The biggest challenge I’ve had working remotely has been when the client contact claims to be THE decision maker, and excludes all others. The cause is usually office politics. What happens when I deliver a draft is that gets slammed because the other decision makers drift into the review process and demand their input be added. I fell for this once. Now I insist on people with specific titles being involved in the first conversation. They can each determine if they need to be involved.

    I spend a lot of time on the phone with clients, but it’s still about a 3:1 ratio of email to calls.

  4. says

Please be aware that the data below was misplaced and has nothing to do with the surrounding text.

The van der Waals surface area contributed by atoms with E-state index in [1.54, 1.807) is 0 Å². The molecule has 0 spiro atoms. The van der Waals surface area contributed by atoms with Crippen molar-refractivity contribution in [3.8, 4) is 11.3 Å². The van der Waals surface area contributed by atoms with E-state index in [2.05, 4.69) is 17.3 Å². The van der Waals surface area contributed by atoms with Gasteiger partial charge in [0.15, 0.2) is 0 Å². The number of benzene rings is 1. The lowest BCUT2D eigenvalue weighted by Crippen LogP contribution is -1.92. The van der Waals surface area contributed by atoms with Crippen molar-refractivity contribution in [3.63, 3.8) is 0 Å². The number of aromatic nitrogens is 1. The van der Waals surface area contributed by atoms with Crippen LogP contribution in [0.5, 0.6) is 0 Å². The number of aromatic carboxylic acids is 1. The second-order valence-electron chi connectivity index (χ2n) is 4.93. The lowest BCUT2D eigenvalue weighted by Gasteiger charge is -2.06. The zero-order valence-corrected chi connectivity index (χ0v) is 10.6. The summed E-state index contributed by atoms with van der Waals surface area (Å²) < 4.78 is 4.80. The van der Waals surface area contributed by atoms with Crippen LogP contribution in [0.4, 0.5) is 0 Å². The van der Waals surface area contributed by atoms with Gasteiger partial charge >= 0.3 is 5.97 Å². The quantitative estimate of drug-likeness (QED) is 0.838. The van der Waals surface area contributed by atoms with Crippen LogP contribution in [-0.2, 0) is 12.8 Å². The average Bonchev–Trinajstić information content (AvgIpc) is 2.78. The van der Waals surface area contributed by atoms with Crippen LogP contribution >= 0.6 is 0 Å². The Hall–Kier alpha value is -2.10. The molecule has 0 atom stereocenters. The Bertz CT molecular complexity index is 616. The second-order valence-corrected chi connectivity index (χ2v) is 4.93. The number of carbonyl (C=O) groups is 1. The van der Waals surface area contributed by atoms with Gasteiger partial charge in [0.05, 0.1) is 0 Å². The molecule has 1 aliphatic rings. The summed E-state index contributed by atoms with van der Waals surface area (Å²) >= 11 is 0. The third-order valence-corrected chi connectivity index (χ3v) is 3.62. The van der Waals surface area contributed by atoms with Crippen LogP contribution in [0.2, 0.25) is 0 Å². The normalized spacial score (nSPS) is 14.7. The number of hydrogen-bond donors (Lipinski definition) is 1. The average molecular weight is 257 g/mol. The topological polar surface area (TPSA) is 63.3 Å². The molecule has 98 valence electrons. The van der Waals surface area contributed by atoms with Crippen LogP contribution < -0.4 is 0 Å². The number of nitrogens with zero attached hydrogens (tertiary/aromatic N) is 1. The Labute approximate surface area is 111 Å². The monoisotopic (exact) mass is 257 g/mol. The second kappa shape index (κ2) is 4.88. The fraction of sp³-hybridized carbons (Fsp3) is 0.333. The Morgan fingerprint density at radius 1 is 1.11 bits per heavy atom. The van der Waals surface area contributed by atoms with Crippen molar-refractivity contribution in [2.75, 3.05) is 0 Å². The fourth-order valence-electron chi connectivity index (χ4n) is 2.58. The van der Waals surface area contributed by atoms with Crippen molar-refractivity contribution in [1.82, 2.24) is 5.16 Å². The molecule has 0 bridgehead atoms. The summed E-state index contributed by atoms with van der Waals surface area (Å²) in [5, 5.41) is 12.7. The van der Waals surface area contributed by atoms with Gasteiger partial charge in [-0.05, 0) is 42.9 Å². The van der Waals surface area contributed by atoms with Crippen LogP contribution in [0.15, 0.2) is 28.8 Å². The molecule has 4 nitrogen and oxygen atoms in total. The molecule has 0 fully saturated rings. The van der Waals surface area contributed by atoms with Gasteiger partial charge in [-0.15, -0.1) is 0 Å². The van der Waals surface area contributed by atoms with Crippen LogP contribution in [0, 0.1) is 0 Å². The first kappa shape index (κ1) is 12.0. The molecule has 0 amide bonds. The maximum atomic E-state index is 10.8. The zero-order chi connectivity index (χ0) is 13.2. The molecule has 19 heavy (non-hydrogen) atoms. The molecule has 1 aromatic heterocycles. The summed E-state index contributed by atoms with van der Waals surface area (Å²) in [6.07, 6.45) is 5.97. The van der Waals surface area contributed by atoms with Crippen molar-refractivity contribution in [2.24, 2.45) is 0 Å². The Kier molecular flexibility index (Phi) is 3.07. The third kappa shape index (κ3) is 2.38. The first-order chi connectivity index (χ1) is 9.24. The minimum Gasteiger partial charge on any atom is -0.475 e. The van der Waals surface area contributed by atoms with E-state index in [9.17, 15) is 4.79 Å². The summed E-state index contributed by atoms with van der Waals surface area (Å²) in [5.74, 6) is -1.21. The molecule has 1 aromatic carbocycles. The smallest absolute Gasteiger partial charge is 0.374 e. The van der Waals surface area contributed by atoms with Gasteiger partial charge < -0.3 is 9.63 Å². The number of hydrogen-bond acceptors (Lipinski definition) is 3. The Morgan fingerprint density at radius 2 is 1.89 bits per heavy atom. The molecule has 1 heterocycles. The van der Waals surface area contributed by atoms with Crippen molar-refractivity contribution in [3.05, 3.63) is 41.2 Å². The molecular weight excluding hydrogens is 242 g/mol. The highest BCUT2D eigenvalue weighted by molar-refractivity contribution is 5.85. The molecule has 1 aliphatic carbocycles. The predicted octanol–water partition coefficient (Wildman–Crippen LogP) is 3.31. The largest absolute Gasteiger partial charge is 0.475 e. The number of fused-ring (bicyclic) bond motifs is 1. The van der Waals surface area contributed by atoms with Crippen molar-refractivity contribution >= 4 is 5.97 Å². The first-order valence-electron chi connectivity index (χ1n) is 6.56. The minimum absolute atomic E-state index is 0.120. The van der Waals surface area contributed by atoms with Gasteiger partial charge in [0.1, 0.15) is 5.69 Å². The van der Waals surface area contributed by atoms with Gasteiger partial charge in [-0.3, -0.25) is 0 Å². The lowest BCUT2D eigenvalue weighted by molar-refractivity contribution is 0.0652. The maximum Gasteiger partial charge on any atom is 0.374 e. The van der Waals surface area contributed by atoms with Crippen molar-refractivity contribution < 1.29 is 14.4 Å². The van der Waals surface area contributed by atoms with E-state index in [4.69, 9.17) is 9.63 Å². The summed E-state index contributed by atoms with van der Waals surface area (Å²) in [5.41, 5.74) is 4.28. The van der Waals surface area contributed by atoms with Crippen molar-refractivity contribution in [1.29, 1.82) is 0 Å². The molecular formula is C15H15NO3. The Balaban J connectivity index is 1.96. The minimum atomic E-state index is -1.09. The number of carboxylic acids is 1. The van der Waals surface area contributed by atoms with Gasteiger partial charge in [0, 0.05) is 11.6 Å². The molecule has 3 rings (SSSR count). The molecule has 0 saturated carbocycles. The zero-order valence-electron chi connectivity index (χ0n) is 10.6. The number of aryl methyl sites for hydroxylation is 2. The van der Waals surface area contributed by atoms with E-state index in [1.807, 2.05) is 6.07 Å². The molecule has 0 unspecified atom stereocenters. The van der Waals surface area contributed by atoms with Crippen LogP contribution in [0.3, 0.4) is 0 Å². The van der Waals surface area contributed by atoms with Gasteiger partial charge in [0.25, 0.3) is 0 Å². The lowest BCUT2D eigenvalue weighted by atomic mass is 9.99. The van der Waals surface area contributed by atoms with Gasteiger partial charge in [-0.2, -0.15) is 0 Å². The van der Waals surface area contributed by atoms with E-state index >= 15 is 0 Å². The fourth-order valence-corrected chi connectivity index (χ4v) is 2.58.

Checking your emotions (and ego) at the door is SO important. When we insert ourselves and our feelings into a client’s terse communication we are likely doing both of us a giant disservice.

  5. says

    I think I’ve done a pretty good job at following all the 5 tips so far. ;) Since I’m working exclusively long distance (usually with clients from the other side of the globe), getting the right message across is not only very important, is vital!

    I do most of my pitching and project communication via email (and Skype sometimes), so I always double check and even triple check emails before hitting that Send button. Especially since I tend to write really long emails. And I have a feeling there where a few occasions when being extra cautious really made the difference between win or lose.

  6. says